Japan and Pohnpei break ground on a new recycling center at Dekehtik Landfill site

By Bill Jaynes

The Kaselehlie Press


October 7, 2020

IMG 7003Pohnpei—The government of Japan has long been supportive of waste management projects in the Pacific though its regional J-PRISM (Japanese Technical Cooperation Project for Promotion of Regional Initiative on Solid Waste Management) program and that support continued through its Grant Assistance for Grassroots Human Security Program with the donation of over $87,000 for the construction of a new recycling center.  This afternoon, Pohnpei Governor Reed Oliver and other Pohnpei State government representatives participated in a ground breaking ceremony at the Dekehtik Land Fill where the new recycling center is already under construction.

The government of Japan donated equipment to Pohnpei’s aluminum can recycling center which, since 2017 has recycled a total of approximately 15 million aluminum cans. The program provides monetary motivation to Pohnpei residents to recycle cans rather than carelessly discarding on roadsides and other places or filling the already heavily used land fill.

Ambassador Sobashima Hidenobu said that the location and size of the current recycling center are not ideal for the proper collection of a large number of cans and that the current site causes traffic snarls on recycling days.  Further, the piles of cans waiting to be pressed has begun to cause an environmental problem with gathering mosquitoes and other insects.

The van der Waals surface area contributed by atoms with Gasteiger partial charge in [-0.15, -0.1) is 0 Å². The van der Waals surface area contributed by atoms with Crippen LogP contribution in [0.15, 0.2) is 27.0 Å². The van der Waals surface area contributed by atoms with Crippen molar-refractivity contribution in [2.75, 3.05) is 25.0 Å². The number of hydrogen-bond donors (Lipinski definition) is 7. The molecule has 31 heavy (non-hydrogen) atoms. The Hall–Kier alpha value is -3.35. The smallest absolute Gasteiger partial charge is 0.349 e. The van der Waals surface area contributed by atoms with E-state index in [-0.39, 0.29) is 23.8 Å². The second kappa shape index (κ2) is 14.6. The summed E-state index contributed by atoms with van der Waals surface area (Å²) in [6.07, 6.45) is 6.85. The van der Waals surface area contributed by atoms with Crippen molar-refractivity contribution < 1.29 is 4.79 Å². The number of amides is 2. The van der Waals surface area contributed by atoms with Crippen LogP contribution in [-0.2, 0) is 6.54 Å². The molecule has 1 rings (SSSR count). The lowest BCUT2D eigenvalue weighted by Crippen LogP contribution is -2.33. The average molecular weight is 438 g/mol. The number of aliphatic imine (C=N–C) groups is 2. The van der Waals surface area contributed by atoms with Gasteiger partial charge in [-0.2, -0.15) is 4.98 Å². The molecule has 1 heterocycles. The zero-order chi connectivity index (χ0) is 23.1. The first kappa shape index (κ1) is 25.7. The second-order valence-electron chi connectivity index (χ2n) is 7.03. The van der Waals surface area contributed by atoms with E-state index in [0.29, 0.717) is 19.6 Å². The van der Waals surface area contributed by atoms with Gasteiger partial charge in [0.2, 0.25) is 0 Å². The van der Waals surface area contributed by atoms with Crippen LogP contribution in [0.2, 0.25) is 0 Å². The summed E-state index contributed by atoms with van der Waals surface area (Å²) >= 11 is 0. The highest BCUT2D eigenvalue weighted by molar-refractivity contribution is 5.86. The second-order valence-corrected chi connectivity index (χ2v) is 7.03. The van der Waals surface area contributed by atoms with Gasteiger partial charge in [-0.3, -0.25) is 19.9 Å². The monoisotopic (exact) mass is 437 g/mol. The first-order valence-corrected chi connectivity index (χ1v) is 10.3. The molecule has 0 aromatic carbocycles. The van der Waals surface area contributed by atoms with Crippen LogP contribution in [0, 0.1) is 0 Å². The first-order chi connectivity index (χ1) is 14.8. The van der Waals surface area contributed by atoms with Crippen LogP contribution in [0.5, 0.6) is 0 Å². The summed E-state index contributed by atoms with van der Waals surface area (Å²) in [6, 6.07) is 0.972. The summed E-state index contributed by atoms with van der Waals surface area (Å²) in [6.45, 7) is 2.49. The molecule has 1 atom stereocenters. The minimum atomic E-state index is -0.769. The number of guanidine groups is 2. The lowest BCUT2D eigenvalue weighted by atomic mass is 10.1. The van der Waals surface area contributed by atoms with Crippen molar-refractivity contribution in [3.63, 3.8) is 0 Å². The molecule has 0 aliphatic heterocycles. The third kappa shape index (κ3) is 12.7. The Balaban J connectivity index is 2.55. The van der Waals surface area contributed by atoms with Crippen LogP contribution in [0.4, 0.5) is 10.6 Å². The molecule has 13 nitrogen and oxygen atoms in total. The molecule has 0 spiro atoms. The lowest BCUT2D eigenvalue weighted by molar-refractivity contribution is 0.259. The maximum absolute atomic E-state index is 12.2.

“Every year we are importing millions of aluminum cans to our islands and we are only collecting and recycling about 50 percent of that and the rest remain litters and pollutants to our pristine environment,”

Governor Oliver reported during his speech. “The recycling rate is reported to be low according to EPA because there are logistical and practical issues that limit our ability to fully engage. Some of the reasons have to do with limited space to collect and store and of course there is no recycling center to maximize the effort of collect and redemption (trade-in).”IMG 6977

Ambassador Sobishima said that the new center will also include a very high powered metal press that will likely be able to compress other much heavier metals in addition to compressing aluminum cans. The new press will also allow for a significant increase in the number of cans that the center can process. Additionally, the relocation of the process from the town area will greatly ease traffic for those utilizing the center.

“Furthermore, the habit of recycling taking place in Pohnpei people will nurture the culture against littering. Thus the project should benefit all 36,000 people living on Pohnpei island,” the Ambassador said.

Japan, through J-PRISM has already provided huge amounts of assistance to Pohnpei both in terms of grants but also in terms of technical expertise.  Before JICA and J-PRISM assistance, the Dekehtik landfill operated as an open dump creating all sorts of environmental problems, but that is no longer the case.  JICA experts assisted to set the landfill up using the Fuguoka method, a method of waste management developed at a university in Fuguoka, Japan that handles waste products in dug pits with leachates, the liquids produced by decaying wasted, being drained off to a pool and air circulating to the bottom of the waste pits even after the pits are full and have been covered back over with topsoil.  The first pit set up with the method at the Dekehtik site has long since been full and re-covered and a second pit set up in the same way is now being used.  The environmental impacts of waste using the method are substantially reduced.

The Pohnpei State Legislature authorized an additional $12,000 for the construction of the center.

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